abstract = "This article:Shows the variance of non-state actors in global crime governance and transnational governance in general, and shows that existent accounts fail to explain this variance.Proposes a model of how we can understand the different roles of non-state actors, distinguishing normative from rationalist reasons for non-state actor involvement.Compares different forms of current global crime governance (human trafficking, conflict diamonds, money laundering, cybercrime) to explore the validity of the model.Shows that non-state activism and public debate are usually only related to a specific type of crime, turning a {\textquoteleft}blind eye{\textquoteright} to other forms of crime and their governance.Argues that this creates problems with regard to oversight and discussion of global crime governance, exemplified with regard to intelligence surveillance via internet traffic.Global crime governance has become a major area of international activity, including a growing number of public and private regulatory efforts. Yet it is puzzling that a considerable variance exists in how state and non-state actors interact: non-state actors have been important agenda-setters in some issue areas, while they have been absent in others. Sometimes they are implementation bodies, sometimes they set regulations themselves. I argue that this variance is caused by issue characteristics: If an issue area is framed in a highly moralised way, it is likely that resulting non-governmental activity can be explained by normative convictions, and in particular advocacy occurs frequently. If an issue area is framed in a technical way, resource exchange is central, and delegation to non-state actors becomes more prominent. A comparison of human trafficking, conflict diamonds, money laundering and cybercrime shows that this relation can be found on the global and national level.",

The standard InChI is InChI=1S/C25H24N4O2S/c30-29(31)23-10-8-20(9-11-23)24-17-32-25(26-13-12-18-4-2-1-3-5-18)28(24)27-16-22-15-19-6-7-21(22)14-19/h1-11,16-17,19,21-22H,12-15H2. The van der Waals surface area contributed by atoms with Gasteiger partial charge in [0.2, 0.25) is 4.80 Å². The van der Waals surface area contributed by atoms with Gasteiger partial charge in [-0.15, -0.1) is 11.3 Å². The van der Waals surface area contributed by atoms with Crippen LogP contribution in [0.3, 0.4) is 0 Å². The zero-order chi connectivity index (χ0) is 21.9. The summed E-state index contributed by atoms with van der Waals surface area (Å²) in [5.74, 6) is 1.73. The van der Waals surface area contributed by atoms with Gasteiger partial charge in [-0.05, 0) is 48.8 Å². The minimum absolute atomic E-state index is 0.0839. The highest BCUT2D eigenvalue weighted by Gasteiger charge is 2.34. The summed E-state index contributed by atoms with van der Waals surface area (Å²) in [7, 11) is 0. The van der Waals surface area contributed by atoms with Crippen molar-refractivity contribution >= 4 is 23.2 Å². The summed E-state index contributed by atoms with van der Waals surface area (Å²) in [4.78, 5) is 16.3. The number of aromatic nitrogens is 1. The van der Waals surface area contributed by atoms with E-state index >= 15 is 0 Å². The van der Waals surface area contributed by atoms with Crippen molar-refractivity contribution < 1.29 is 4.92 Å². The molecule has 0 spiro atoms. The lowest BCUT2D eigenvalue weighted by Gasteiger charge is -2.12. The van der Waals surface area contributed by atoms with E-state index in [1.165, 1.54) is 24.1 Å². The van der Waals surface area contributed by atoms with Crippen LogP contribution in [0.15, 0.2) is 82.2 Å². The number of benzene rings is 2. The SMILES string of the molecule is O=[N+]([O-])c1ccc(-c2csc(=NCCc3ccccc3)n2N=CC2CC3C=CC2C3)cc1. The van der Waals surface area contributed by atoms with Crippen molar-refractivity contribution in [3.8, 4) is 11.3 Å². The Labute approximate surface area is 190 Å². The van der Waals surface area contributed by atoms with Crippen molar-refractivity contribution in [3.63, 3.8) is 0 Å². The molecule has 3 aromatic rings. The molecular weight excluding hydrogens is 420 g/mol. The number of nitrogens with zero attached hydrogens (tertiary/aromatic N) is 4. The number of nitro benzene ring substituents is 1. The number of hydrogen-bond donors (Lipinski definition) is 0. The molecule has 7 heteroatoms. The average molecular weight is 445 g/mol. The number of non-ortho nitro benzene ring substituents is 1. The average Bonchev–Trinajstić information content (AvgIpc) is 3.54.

author = "Anja Jakobi",